International Journal of Exercise Science 14(1): 462-472, 2021. The vertical jump has been shown to be an effective tool in assessing neuromuscular fatigue. The two most common iterations of the vertical jump are the countermovement and squat jumps. This investigation sought to identify if differences exist between the two jumping strategies with regard to electromyography (EMG) and kinetics in a group of recreationally trained males. Twenty-two participants completed one experimental session, where three countermovement (CMJ) and three squat jumps (SJ) were performed using a counterbalanced within-subject design. Jump performance was evaluated with data obtained using a force platform. Additionally, EMG was collected on the vastus lateralis (VL), vastus medialis (VM), semitendinosus (ST) and medial gastrocnemius (MG). Greater EMG values were seen in the CMJ for ST as well as percentage of activation in the MG (p < 0.05). Increased values of mean force and mean power were observed in the SJ, while the CMJ showed greater peak and mean velocity. Greater jump heights in the CMJ were present as well (p < 0.05). These findings suggest that the increase in CMJ jump height due to the increase in propulsive velocity is not due to increases in knee extensors muscle activation.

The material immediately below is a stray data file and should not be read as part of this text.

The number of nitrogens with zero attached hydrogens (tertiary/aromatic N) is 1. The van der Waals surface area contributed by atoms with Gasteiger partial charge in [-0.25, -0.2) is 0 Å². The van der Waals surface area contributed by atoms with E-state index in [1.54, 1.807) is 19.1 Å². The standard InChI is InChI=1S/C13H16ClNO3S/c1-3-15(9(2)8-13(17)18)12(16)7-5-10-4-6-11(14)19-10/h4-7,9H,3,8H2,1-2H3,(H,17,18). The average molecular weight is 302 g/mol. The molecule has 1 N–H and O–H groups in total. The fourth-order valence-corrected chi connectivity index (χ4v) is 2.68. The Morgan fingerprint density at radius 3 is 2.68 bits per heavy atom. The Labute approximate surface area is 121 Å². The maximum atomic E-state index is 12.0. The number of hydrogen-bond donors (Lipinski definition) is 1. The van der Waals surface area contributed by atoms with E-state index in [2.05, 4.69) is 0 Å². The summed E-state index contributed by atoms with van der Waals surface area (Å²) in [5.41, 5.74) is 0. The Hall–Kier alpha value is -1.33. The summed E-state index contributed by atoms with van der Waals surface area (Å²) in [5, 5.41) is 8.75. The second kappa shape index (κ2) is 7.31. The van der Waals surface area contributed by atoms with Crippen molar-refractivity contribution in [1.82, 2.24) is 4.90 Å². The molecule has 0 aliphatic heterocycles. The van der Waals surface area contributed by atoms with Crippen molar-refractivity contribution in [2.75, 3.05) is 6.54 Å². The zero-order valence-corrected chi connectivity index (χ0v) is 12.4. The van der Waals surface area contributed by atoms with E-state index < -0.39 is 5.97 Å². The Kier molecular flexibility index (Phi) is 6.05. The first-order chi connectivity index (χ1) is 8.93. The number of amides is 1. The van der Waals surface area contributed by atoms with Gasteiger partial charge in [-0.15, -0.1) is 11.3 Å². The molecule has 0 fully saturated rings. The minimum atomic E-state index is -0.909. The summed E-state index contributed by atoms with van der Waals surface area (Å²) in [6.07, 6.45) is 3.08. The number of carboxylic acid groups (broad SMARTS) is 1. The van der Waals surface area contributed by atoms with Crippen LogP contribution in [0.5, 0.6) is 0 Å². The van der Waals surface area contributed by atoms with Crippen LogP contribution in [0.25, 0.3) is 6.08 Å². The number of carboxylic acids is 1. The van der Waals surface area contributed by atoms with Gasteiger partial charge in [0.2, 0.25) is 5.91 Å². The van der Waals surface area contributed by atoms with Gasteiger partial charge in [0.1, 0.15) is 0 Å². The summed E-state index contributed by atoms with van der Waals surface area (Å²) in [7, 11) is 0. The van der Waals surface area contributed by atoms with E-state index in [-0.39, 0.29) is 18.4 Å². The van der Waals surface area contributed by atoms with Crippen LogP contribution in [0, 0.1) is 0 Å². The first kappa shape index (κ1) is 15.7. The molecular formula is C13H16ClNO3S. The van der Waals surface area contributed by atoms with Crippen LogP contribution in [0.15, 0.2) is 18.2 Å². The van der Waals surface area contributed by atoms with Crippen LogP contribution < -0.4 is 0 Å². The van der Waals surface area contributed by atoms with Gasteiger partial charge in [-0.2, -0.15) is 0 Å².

Donahue, Paul; Wilson, Samuel; Williams, Charles; Hill, Christopher; and Garner, John
"Comparison of Countermovement and Squat Jumps Performance In Recreationally Trained Males,"
International Journal of Exercise Science: Vol. 14
1, Pages 462 - 472.
Available at: https://digitalcommons.wku.edu/ijes/vol14/iss1/8